(This interview appeared in a trade publication called Zoetrope around 1976. Zoetrope was published in Chicago by Larry Janiak. Because the pages are oversized and won't fit on my scanner, I'm transcribing this interview and it will appear in several parts. Here we go:)
Gordon Sheehan has spent his professional life in the field of animation, which is not bad considering he never intended it to be that way. Beginning with the Fleischer Studios, Gordon has worked his way around the country including some pioneer commercial work for Pepsi Cola, recently retiring from Coronet Films where he had started an animation department a number of years earlier. In this interview with Harry Arnold and Dave Daruszka, Mr. Sheehan talks about his hears with the Fleischers and his impressions of the animation industry.
Zoetrope: When did you get started in the field of animation?
Sheehan: I started working for Max Fleischer in New York in 1933. Max Fleischer and Dave Fleischer had been very successful in producing Betty Boop and Koko the Clown along with several other cartoons, and their experience dated back into the 1920's. When sound came along, Betty Boop became a popular singing cartoon star. Shortly after that, when I got into the business, they were just trying out a comic strip character; Popeye the Sailor who became quite a sensation in the cartoon world.
Zoetrope: What brought you to Fleischer and why did you choose animation as a career?
Sheehan: Well, it was kind of a fluke. I had attended Pratt Institute in Brooklyn for three years, graduated and got out during the Depression. I had studied magazine illustration. I didn't consider myself much of a cartoonist, in fact I didn't care much for this line. But in the Depression days, you couldn't pick your career. There were too many people out of jobs and too many looking for jobs, especially in the art line. After pounding the sidewalks of Manhattan for a good nine or ten months, I finally got a connection with the Fleischer Studios on Broadway. They were just starting to expand then. The motion picture business, by the way, was one of the few industries that prospered during the Great Depression era. Magazines, newspapers, and advertising agencies were folding. The movie business was booming because people had to go to the movies, I suppose, to get away from their troubles and worries. So I got into the animation business sort of as a tie-over job. I had no intention whatsoever of making a career of it. It was a new business, nobody knew much about it , and very few people had much confidence in animated cartoons as an entertainment media.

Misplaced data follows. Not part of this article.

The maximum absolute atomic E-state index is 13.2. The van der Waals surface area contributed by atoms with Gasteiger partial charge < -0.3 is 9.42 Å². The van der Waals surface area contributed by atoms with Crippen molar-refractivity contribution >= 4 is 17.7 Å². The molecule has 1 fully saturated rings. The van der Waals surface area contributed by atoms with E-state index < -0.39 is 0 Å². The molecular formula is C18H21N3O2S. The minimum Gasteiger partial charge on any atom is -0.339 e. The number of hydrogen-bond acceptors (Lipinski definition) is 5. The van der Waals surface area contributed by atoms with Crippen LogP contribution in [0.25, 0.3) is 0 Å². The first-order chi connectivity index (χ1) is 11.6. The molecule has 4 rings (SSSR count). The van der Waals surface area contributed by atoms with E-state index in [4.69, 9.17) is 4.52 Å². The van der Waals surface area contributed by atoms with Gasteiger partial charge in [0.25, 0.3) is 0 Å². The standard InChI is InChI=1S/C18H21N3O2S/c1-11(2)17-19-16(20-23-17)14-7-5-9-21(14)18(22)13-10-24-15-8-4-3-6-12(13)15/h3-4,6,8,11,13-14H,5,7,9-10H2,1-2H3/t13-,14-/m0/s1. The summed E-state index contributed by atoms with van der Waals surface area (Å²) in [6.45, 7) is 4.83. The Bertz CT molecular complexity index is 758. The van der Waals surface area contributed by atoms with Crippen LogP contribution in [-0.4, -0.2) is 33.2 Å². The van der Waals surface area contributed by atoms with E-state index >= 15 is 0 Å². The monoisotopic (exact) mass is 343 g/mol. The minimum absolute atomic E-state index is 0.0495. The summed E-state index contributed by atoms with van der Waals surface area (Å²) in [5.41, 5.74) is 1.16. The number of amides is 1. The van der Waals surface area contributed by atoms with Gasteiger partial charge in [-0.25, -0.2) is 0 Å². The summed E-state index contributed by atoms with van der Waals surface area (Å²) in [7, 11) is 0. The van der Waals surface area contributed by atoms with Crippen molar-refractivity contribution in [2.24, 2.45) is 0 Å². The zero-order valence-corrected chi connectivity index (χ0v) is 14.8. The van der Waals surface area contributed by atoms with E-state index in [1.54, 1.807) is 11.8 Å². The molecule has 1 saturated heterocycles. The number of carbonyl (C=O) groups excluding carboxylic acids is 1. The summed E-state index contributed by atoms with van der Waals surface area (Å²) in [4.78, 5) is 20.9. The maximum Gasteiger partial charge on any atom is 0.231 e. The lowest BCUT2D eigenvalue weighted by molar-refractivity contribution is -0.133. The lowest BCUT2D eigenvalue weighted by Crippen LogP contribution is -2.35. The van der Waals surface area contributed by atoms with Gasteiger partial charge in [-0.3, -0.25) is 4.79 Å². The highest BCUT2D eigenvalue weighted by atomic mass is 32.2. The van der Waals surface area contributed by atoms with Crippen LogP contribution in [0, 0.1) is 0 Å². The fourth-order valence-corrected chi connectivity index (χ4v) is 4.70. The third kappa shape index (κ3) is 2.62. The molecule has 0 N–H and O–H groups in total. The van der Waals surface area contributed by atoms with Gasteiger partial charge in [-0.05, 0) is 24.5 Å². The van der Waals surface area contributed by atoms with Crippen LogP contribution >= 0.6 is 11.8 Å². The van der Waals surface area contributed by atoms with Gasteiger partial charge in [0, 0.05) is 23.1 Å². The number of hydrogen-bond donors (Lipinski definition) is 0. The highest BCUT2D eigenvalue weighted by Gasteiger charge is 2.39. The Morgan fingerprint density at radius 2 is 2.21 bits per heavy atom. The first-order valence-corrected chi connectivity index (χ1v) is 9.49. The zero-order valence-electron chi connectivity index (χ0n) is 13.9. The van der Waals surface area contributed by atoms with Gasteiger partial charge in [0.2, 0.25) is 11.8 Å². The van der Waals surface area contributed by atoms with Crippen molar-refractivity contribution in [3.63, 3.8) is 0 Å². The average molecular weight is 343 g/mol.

Fleischers had a very unique system of apprenticeship. They started you off painting on acetate cels, in black and white of course; everything was done in black and white in those days. Then after you became proficient at painting, you were promoted to the tracing department where you traced with ink on acetates, then eventually you would be promoted to the inbetweening department. That is, if you practiced and were accepted; this was the very lowest stage of assistant animation. Then eventually you got into assistant animation, and then full animation. Of course you could go higher, and become a director or start your own company, I suppose.
The common theory was that one could become an animator through this apprenticeship system within two years. There was one fellow who made it into animation in one year, but it turned out he was a relative of one of the employers. A bit of nepotism. It took me the best part of two-and-a-half years to get into the animation department.
The pay was very meager in those days, to say the least. We worked forty three-and-a-half hours a week, but instead of working a half day on Saturday as many companies did, we would work on Friday nights for three-and-a-half hours. We could then have two full days off for the weekend. I started at the tremendous salary of twelve dollars a week. I think there was a labor law at the time which said if anyone worked over a certain number of hours a day, he would receive supper money. So on Friday, the day we worked through till ten thirty in the evening, the accountant would come around with a big bag of silver half dollars, and give each worker a half dollar for supper. This made my salary $12.50 a week.
It was a very exacting routine, and it took a lot of practice to get promoted. Once a person got into the animation department, they were signed to a three year contract. Written into the contract was a raise every six months. You started at thirty dollars a week, then in six months you would get a five dollar raise. Eventually, when your contract was up, you would be getting sixty dollars a week. This was pretty fair pay in those days.
(To be continued.)